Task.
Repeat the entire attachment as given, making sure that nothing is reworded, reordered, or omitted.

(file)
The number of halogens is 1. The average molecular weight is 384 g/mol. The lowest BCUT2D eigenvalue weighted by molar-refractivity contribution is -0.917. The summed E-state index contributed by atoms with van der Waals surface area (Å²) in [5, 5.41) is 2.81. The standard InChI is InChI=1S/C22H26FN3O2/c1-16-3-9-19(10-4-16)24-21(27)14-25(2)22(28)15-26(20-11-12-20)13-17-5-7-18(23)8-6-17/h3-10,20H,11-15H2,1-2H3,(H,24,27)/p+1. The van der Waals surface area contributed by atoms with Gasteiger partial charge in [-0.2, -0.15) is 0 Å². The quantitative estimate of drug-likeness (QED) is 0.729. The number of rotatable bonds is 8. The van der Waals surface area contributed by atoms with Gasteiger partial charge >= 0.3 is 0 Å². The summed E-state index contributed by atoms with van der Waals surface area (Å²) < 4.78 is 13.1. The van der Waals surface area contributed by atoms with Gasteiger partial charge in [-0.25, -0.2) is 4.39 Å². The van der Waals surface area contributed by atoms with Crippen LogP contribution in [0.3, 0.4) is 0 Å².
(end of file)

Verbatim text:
The number of halogens is 1. The average molecular weight is 384 g/mol. The lowest BCUT2D eigenvalue weighted by molar-refractivity contribution is -0.917. The summed E-state index contributed by atoms with van der Waals surface area (Å²) in [5, 5.41) is 2.81. The standard InChI is InChI=1S/C22H26FN3O2/c1-16-3-9-19(10-4-16)24-21(27)14-25(2)22(28)15-26(20-11-12-20)13-17-5-7-18(23)8-6-17/h3-10,20H,11-15H2,1-2H3,(H,24,27)/p+1. The van der Waals surface area contributed by atoms with Gasteiger partial charge in [-0.2, -0.15) is 0 Å². The quantitative estimate of drug-likeness (QED) is 0.729. The number of rotatable bonds is 8. The van der Waals surface area contributed by atoms with Gasteiger partial charge >= 0.3 is 0 Å². The summed E-state index contributed by atoms with van der Waals surface area (Å²) < 4.78 is 13.1. The van der Waals surface area contributed by atoms with Gasteiger partial charge in [-0.25, -0.2) is 4.39 Å². The van der Waals surface area contributed by atoms with Crippen LogP contribution in [0.3, 0.4) is 0 Å².